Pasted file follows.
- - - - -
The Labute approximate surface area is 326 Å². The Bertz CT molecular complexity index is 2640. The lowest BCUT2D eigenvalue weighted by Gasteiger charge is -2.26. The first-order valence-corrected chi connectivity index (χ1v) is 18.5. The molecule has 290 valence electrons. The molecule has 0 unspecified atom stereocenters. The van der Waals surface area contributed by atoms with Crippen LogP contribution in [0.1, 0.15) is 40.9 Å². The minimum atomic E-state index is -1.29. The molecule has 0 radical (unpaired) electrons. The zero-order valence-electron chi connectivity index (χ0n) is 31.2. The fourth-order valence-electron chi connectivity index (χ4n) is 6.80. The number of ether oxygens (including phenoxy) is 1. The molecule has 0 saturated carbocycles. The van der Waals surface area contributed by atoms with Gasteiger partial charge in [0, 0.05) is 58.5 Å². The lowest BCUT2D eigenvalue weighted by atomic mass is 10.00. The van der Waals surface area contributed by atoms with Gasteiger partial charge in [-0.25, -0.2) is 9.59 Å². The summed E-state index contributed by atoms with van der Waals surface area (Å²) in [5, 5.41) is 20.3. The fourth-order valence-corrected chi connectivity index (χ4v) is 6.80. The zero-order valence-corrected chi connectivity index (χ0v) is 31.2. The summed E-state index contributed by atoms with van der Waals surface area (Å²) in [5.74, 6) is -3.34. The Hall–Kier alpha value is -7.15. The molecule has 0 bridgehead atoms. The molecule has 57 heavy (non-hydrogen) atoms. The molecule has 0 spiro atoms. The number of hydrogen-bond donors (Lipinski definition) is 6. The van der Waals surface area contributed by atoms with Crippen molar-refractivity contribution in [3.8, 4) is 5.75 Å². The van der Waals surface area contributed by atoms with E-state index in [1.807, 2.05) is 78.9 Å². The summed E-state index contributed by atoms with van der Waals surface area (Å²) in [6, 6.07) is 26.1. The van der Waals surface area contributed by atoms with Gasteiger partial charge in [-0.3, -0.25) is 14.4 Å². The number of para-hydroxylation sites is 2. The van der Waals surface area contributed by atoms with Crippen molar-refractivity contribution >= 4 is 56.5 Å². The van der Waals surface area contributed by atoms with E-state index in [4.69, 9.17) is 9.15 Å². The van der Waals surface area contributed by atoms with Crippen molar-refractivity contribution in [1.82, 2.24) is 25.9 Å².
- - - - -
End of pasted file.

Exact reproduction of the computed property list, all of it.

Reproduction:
The Labute approximate surface area is 326 Å². The Bertz CT molecular complexity index is 2640. The lowest BCUT2D eigenvalue weighted by Gasteiger charge is -2.26. The first-order valence-corrected chi connectivity index (χ1v) is 18.5. The molecule has 290 valence electrons. The molecule has 0 unspecified atom stereocenters. The van der Waals surface area contributed by atoms with Crippen LogP contribution in [0.1, 0.15) is 40.9 Å². The minimum atomic E-state index is -1.29. The molecule has 0 radical (unpaired) electrons. The zero-order valence-electron chi connectivity index (χ0n) is 31.2. The fourth-order valence-electron chi connectivity index (χ4n) is 6.80. The number of ether oxygens (including phenoxy) is 1. The molecule has 0 saturated carbocycles. The van der Waals surface area contributed by atoms with Gasteiger partial charge in [0, 0.05) is 58.5 Å². The lowest BCUT2D eigenvalue weighted by atomic mass is 10.00. The van der Waals surface area contributed by atoms with Gasteiger partial charge in [-0.25, -0.2) is 9.59 Å². The summed E-state index contributed by atoms with van der Waals surface area (Å²) in [5, 5.41) is 20.3. The fourth-order valence-corrected chi connectivity index (χ4v) is 6.80. The zero-order valence-corrected chi connectivity index (χ0v) is 31.2. The summed E-state index contributed by atoms with van der Waals surface area (Å²) in [5.74, 6) is -3.34. The Hall–Kier alpha value is -7.15. The molecule has 0 bridgehead atoms. The molecule has 57 heavy (non-hydrogen) atoms. The molecule has 0 spiro atoms. The number of hydrogen-bond donors (Lipinski definition) is 6. The van der Waals surface area contributed by atoms with Crippen molar-refractivity contribution in [3.8, 4) is 5.75 Å². The van der Waals surface area contributed by atoms with E-state index in [1.807, 2.05) is 78.9 Å². The summed E-state index contributed by atoms with van der Waals surface area (Å²) in [6, 6.07) is 26.1. The van der Waals surface area contributed by atoms with Gasteiger partial charge in [-0.3, -0.25) is 14.4 Å². The number of para-hydroxylation sites is 2. The van der Waals surface area contributed by atoms with Crippen molar-refractivity contribution >= 4 is 56.5 Å². The van der Waals surface area contributed by atoms with E-state index in [4.69, 9.17) is 9.15 Å². The van der Waals surface area contributed by atoms with Crippen molar-refractivity contribution in [1.82, 2.24) is 25.9 Å².